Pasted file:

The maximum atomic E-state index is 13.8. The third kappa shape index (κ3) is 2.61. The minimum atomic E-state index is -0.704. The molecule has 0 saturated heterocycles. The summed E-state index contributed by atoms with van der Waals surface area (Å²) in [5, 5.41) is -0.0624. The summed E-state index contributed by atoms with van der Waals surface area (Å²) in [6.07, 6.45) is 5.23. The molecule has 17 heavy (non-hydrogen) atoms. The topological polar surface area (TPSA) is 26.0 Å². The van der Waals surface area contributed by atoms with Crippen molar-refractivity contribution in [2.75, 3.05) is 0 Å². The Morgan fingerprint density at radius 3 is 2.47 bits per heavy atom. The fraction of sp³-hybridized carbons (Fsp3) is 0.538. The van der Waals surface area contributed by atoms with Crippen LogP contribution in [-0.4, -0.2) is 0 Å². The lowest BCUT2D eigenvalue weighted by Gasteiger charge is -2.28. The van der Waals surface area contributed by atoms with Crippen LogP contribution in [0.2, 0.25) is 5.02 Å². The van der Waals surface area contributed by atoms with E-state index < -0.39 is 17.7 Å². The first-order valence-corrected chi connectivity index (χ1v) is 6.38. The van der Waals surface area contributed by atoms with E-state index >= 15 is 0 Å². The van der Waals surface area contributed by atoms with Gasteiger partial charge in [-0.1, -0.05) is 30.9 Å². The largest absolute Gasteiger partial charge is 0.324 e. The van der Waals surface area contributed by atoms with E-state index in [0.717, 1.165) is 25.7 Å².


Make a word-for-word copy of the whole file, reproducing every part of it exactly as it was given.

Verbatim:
The maximum atomic E-state index is 13.8. The third kappa shape index (κ3) is 2.61. The minimum atomic E-state index is -0.704. The molecule has 0 saturated heterocycles. The summed E-state index contributed by atoms with van der Waals surface area (Å²) in [5, 5.41) is -0.0624. The summed E-state index contributed by atoms with van der Waals surface area (Å²) in [6.07, 6.45) is 5.23. The molecule has 17 heavy (non-hydrogen) atoms. The topological polar surface area (TPSA) is 26.0 Å². The van der Waals surface area contributed by atoms with Crippen molar-refractivity contribution in [2.75, 3.05) is 0 Å². The Morgan fingerprint density at radius 3 is 2.47 bits per heavy atom. The fraction of sp³-hybridized carbons (Fsp3) is 0.538. The van der Waals surface area contributed by atoms with Crippen LogP contribution in [-0.4, -0.2) is 0 Å². The lowest BCUT2D eigenvalue weighted by Gasteiger charge is -2.28. The van der Waals surface area contributed by atoms with Crippen LogP contribution in [0.2, 0.25) is 5.02 Å². The van der Waals surface area contributed by atoms with E-state index < -0.39 is 17.7 Å². The first-order valence-corrected chi connectivity index (χ1v) is 6.38. The van der Waals surface area contributed by atoms with E-state index >= 15 is 0 Å². The van der Waals surface area contributed by atoms with Gasteiger partial charge in [-0.1, -0.05) is 30.9 Å². The largest absolute Gasteiger partial charge is 0.324 e. The van der Waals surface area contributed by atoms with E-state index in [0.717, 1.165) is 25.7 Å².